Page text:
You are here

Selecting the Right Video Editing Software

Selecting the Right Video Editing Software

There are many video editing software packages available today. So many, in fact, that it can be an overwheling task to choose the right video editing software for your needs.

With prices ranging from free to thousands of dollars for professional video editing software, it's important to learn what features are out there and which will help improve you're next video production. We can take a closer look at the latest options and get a better sense of where to look for your next purchase.

Free Video Editing Software for Beginners

It's hard to say "no" to free and, in fact, free video editing software has improved greatly over the last few years. But as they say, you get what you pay for, and free video editing software is no exception. In this category of video editing software, tools like Microsoft's Windows Live Movie Maker and Apple's iMovie have a limited set of features, but still deliver on a great user experience. (Editor's Note: While Apple's iMovie is "free" when you buy a Mac computer, it does require a purchase of the iLife suite if you want to upgrade to the latest version in the future. So, we're cheating a bit on our definition of "free" with iMovie.)

You can expect free software to be very limited in its feature set, but both Movie Maker and iMovie have enough video editing features to put together a simple video production, like a video of your son's first birthday, a photomontage set to music for your parent's 30th anniversary, or a video tour of your summer vacation to Hawaii. Both of these tools use a simple storyboard-style editing interface over the more professional timeline interface. You can do text for titles, video and photos within your production and add music too. But you won't find endless multi-track options to layer different text, graphics and other animations. Nor will you get multi-track audio so that you can layer more than two tracks; natural sound from the video clip and one additional track is all that is available. For most projects in the nature of birthdays and vacations, two tracks of audio is sufficient. You can have one that plays back the natural sound that was captured with the video, and additional track for music or narration.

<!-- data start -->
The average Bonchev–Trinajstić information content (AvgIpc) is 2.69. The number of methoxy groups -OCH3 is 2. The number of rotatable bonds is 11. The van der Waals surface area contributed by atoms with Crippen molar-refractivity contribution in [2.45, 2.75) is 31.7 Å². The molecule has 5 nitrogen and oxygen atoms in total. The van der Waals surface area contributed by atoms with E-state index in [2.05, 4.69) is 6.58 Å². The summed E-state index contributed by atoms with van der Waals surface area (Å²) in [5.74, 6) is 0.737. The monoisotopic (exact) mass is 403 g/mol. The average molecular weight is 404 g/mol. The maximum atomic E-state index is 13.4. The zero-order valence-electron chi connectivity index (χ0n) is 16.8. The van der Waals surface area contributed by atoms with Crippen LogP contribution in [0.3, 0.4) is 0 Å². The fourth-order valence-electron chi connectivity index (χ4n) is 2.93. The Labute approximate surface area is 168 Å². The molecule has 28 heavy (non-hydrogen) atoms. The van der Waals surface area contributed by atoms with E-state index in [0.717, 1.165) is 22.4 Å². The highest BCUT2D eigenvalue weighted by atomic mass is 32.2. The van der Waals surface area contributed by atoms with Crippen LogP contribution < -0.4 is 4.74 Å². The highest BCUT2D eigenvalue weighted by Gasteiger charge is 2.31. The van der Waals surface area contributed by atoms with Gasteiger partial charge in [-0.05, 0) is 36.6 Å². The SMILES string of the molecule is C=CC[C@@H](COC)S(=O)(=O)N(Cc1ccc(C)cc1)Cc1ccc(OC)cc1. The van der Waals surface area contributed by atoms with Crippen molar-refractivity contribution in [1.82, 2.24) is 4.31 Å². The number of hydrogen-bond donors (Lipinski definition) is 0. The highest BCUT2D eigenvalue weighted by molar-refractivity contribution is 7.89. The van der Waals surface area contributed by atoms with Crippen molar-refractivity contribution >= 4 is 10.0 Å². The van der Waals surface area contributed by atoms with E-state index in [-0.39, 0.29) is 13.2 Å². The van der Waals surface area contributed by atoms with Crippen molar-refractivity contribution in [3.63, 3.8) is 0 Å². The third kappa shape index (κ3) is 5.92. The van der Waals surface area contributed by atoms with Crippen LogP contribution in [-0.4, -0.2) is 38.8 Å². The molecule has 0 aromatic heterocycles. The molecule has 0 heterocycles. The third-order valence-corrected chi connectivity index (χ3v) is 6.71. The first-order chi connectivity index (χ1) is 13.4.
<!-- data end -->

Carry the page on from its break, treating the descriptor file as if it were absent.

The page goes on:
There are two more tools worth mentioning in the free video editing software category. They are Pinnacle's VideoSpin and VirtualDub. Both of these are good for what they do, but each have their deficits. VideoSpin has a flushed out user interface and VirtualDub does really simple editing tasks, but they don't have the user-friendly polish of Movie Maker and iMovie. Our recommendation for anyone looking for free video editing software: if you're on a PC, go with Movie Maker, if you're on a Mac, stick with iMovie. It's that simple. Now for those of you who want to experiment with something more, there's plenty of options.

Beginner to Intermediate Editing Software

If you want more, you can have it, but it's going to cost you anywhere between $50 to $200 for a intermediate-level video editing software solution. In this category there are quite a few options to choose from and they're intended to give the hobbyist to semi-professional video editor more creative control. If the price range doesn't intimidate you and you enjoy a bit more of a challenge, even the serious beginner should consider jumping in at this level.